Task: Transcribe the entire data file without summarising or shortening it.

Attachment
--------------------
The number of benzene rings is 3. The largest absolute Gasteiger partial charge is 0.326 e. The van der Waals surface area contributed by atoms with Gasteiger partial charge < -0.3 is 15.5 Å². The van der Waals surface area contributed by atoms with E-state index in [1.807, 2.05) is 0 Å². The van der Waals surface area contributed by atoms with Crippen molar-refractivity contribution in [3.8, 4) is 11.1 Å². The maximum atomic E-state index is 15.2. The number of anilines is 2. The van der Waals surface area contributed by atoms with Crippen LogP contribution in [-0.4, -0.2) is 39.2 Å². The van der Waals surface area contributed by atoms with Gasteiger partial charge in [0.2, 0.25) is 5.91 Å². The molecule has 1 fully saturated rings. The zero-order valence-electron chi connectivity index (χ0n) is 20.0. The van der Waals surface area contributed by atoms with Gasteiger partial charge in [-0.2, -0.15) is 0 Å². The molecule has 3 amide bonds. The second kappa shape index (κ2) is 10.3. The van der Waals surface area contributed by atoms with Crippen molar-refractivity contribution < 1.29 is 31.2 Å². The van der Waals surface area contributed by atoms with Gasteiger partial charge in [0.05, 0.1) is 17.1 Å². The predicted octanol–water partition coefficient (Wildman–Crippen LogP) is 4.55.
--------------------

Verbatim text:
The number of benzene rings is 3. The largest absolute Gasteiger partial charge is 0.326 e. The van der Waals surface area contributed by atoms with Gasteiger partial charge < -0.3 is 15.5 Å². The van der Waals surface area contributed by atoms with E-state index in [1.807, 2.05) is 0 Å². The van der Waals surface area contributed by atoms with Crippen molar-refractivity contribution in [3.8, 4) is 11.1 Å². The maximum atomic E-state index is 15.2. The number of anilines is 2. The van der Waals surface area contributed by atoms with Crippen LogP contribution in [-0.4, -0.2) is 39.2 Å². The van der Waals surface area contributed by atoms with Gasteiger partial charge in [0.2, 0.25) is 5.91 Å². The molecule has 1 fully saturated rings. The zero-order valence-electron chi connectivity index (χ0n) is 20.0. The van der Waals surface area contributed by atoms with Gasteiger partial charge in [-0.2, -0.15) is 0 Å². The molecule has 3 amide bonds. The second kappa shape index (κ2) is 10.3. The van der Waals surface area contributed by atoms with Crippen molar-refractivity contribution < 1.29 is 31.2 Å². The van der Waals surface area contributed by atoms with Gasteiger partial charge in [0.05, 0.1) is 17.1 Å². The predicted octanol–water partition coefficient (Wildman–Crippen LogP) is 4.55.